Why every doweled seat joint fails.

Dan Lindberg

Ex Wood Hoarder
For those curious about why every doweled seat joint fails, here is an explanation,
(that was posted on another wood based site.)
I'm not sure why or how this may or may not effect a M&T joint but...


For those who haven't read Hoadley's experiments with dowel joints, here is how it works:

The round hole that the dowel goes into has a fixed diameter. It doesn't change size with changes in humidity (at least not measurably). the dowel, however, does change with humidity changes. In times of high humidity, the dowel wants to expand. It is restricted, however, by the hole. As a result the dowel's fibers get crushed against the confines of the hole. Then when there is a time of low humidity, the dowel shrinks. It is now smaller than the hole, and the glue joint fails. It is the same problem that causes axe and hammer handles to become loose. Drive that wedge in deeper, it won't matter. Next winter, just when you want to split wood with it, your axe handle will be loose again without fail.
Of course the type of wood and grain that are used will effect how the joint will move. All things being equal, the member with the hole will be effected by moisture as much as the dowel. The hole will become smaller as the wood around it expands and the dowel will expand as it gains moisture. However in a well made joint the wood will accommodate any of this movement.
I believe the twisting and stress on the seat as its being used, that get transferred to a fairly small joint, have a lot more effect on the joint than the humidity around a properly made joint.
There is very little jointing surface compared to the stress that a 180lb butt causes when its twisting the seat for four hours trying to find a comfortable position for each butt cheek!:eek:
If you think the stress is high with a little guy on the seat, just think that it's like with a big guy. :)


But, ya, I not sure what to make of this, except that Hoadley is the recognized expert on wood and using wood. I did some quick searching on him and this book, and the passage also includes M&T joints as being affected by this mechanizam.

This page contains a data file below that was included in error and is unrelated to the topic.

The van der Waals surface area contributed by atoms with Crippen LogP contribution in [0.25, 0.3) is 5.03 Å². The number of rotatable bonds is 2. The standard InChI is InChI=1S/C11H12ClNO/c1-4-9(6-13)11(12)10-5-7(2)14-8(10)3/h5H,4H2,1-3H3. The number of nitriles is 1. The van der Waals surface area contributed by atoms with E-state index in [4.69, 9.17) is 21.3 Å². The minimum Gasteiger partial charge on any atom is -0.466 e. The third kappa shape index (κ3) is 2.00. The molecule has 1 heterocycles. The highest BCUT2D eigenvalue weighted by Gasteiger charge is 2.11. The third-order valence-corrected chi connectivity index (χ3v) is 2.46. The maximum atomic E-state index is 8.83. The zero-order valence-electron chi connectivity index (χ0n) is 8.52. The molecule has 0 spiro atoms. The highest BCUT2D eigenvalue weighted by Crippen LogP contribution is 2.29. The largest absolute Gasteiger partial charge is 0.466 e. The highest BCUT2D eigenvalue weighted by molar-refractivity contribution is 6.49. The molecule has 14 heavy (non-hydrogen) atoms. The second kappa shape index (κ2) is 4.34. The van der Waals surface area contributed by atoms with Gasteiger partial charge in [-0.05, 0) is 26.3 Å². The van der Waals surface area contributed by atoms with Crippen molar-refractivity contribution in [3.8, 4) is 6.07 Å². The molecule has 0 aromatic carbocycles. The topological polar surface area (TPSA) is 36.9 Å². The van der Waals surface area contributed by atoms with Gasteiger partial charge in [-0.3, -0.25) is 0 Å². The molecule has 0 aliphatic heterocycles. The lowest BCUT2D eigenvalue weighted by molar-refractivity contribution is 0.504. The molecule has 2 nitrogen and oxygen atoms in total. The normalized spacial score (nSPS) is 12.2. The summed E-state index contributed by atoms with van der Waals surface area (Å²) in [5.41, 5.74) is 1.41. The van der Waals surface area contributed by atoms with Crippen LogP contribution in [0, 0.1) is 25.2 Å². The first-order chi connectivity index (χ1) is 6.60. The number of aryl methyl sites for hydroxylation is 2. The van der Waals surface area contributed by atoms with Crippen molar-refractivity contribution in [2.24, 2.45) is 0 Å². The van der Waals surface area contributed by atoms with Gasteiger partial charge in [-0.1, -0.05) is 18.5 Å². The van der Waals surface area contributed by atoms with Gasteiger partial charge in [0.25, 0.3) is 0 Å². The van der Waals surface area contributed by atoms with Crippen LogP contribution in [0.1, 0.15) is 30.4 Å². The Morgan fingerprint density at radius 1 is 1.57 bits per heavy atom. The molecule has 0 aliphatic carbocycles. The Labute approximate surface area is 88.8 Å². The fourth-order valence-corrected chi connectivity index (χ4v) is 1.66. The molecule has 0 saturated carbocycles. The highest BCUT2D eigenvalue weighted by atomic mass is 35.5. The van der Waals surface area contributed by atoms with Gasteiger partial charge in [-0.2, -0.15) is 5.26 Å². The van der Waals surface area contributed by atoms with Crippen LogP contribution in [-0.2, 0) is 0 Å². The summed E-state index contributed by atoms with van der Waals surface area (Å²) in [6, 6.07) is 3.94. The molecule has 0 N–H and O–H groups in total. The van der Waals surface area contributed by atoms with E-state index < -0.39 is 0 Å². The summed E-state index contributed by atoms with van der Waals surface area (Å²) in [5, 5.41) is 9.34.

I think I'll get his book, "UNDERSTANDING WOOD 2nd EDITION - By R. Bruce Hoadley" and check it out further.

From Wiki:
R. Bruce Hoadley is a professor of Building Materials and Wood Technology in the Department of Natural Resources Conservation at the University of Massachusetts Amherst.[1] He specializes in wood identification and wood properties, has written several books, and is a contributing editor and technical consultant for Fine Woodworking magazine.
The weakness in a dowel joint, whether it be in manufactured furniture or canoe seats, is the tiny amount of long grain to long grain gluing surface in the joint. As the radius turns on the dowel and the hole, the long grain quickly shifts to end grain. End grain, as we all know, has almost no gluing strength. Dowels are rarely a good solution and are most of the time one of the weakest joints available. They are highly desirable in manufacturing however, because they are quite easy and quick to set up for automatic machining, and this is why they have been used in manufacturing for over a century. When all of the frame members are good in an old canoe seat, I knock it apart, rout a matching slot in each piece, and fit a loose tenon. It will probably outlast the canoe.
Dowel joints

Okay, I have the seats taken apart from my 1918 OT HW. The dowel joints failed, no surprise. When setting up for the M&T, what do you do with the dowel holes? Obviously, the old dowels come out, but once I take out the 5/16" dowels, I only have about 3/16" left of the seat frame for the M&T. I typically would use a 1/4" tenon on a 3/4" frame, so my options are to fill the dowel holes with new dowels, cut flush, and then cut the 1/4" mortises, or cut for thicker (5/16"+) tenons. The larger mortises don't leave as much thickness in the frame, which is my concern. Any thoughts?
Use a thicker tenon. Your seat frames are probably 13/16" or 7/8" in whch case 1/4" isn't thick enough. 3/8" would be about right.
The frames are between 3/4 & 13/16... some parts are closer to 3/4, others closer to 13/16. I'll go with 5/16. Thank you!